I disagree with much of what Ullman stated.
1. Nanoparticles: the idea propesed here is that the original substance, hidden somewhere in the water,
is what produces the therapeutic effects. This is soooo wrong on so many leves. What about the
original substances that have no therapeutic effect in their crude form, as Lycopodim for
example. And what about the ones that are extremely poisonous in their crude form?
He would probably state that the succussion is what turns the therapeutic action on.
But how? By magic? Homeopaths must learn to be intellectually rigorous, otherwise
will always be the butt of the sceptics' jokes. If one states that there is a silicon-base
particle in the solution—that eventually becomes biologically active—do us all a favour and,
please, and propose the physical nature of this action.
2. This latest idea that silicon pieces from the glass walls somehow combine with
the succussed drug—while also hidden in the water—actually physically enter the cell
membrane and other tissues—this is what the sceptics rightfully call pseudoscience.
I have a degree in materials science engineering. Iris Bell, Dana Ullman et al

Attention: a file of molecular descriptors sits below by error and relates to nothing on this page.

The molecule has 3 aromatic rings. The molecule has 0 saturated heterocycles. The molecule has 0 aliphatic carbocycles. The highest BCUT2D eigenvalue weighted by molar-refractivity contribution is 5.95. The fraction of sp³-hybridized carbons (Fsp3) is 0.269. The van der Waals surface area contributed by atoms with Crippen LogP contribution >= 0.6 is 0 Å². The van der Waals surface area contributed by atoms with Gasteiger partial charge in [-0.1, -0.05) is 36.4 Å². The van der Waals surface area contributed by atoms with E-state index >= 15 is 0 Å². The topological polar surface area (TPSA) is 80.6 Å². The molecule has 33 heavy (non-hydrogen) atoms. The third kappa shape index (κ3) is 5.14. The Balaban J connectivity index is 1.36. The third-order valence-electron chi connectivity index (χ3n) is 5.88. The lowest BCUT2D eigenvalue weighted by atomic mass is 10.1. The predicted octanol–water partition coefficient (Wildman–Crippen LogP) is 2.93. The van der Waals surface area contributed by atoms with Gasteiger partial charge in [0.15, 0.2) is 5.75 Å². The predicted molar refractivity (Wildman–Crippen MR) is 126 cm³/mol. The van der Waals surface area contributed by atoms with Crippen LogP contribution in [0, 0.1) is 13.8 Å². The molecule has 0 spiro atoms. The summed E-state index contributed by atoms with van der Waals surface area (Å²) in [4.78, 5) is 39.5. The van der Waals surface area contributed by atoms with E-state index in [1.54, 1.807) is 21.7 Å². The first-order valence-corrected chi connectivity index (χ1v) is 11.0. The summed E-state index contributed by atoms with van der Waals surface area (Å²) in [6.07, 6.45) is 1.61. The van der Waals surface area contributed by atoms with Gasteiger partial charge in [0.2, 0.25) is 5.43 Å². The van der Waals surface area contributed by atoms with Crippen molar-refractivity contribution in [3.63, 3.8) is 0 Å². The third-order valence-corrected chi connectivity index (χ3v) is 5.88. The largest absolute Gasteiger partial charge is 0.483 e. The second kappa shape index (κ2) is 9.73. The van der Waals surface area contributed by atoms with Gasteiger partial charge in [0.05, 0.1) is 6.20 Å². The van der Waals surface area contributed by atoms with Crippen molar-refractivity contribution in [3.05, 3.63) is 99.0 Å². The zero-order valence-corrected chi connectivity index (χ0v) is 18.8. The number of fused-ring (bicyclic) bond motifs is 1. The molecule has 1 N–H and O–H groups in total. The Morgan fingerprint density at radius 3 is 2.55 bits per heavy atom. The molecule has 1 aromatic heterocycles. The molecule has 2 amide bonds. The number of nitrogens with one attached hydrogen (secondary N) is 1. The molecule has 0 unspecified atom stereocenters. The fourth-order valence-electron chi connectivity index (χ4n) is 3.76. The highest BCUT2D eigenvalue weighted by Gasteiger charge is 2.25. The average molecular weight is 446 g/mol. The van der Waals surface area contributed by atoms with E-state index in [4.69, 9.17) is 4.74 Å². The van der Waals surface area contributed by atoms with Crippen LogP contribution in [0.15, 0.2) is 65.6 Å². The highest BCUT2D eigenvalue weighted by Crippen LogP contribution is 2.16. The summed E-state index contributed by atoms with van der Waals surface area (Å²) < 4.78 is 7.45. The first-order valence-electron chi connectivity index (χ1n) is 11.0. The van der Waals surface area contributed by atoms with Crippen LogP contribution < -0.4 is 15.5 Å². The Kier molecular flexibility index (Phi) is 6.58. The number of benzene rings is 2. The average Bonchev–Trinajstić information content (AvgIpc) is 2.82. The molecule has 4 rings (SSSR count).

have no understanding what nanotechnology is. At the scale of magnification
below ten to the power of minus nine (10-9 ) the matter starts exhibiting
strong quantum mechanical effects. This is what nanotechnology is all about.
And this is how homeopathic drugs work too, in this realm! You can learn
about the way biology behaves at this scale in the papers on photosynthesis,
for example. Yes, the pharmaceutical industry, especially the cancer industry,
is presently trying to exploit the various tiny participle for the delivery of their
poisonous drugs directly to the target tissues. We should stay clear away from this. This is not nanotechnology.
3. The saddest part of Ullman's presentation is the fact that he doesn't understand the clinical value of an aggravation,
which is derived directly from the Organon where it is termed 'the artificial disease.' Kent states that if an aggravation
lasts for a long time, the case is incurable. Vithoulkas thinks Kent failed to wait a sufficient amount of times in some cases.
I, personally, had severe aggravation for 2 weeks, which followed by a cure. Had I not being taught by Vithoulkas I would have
forever ruined my case by taking something else! How sad, indeed for so many homeopaths to practice what Ullman describes here,
ie, interrupting the remedy action (which he insist on calling 'healing crises', and that is not even a homeopathic term.)
There is no cure without an aggravation. In an extremely high fever of an acute Bell case, the aggravation may only last a few minutes,
moreover, if the symptoms are very violent the organism would not allow the aggravation to damage it, furthermore, the patient
would not register it if her own symptoms are too severe. Vithoulkas and Kent, and so many modern-day Indian homeopaths all know
and practice that. Here is a quote from Vithoulkas while responding to a homeopath who stated that he had ""never and an aggravation."" Vithoulkas:
""Maybe you never had a cure?""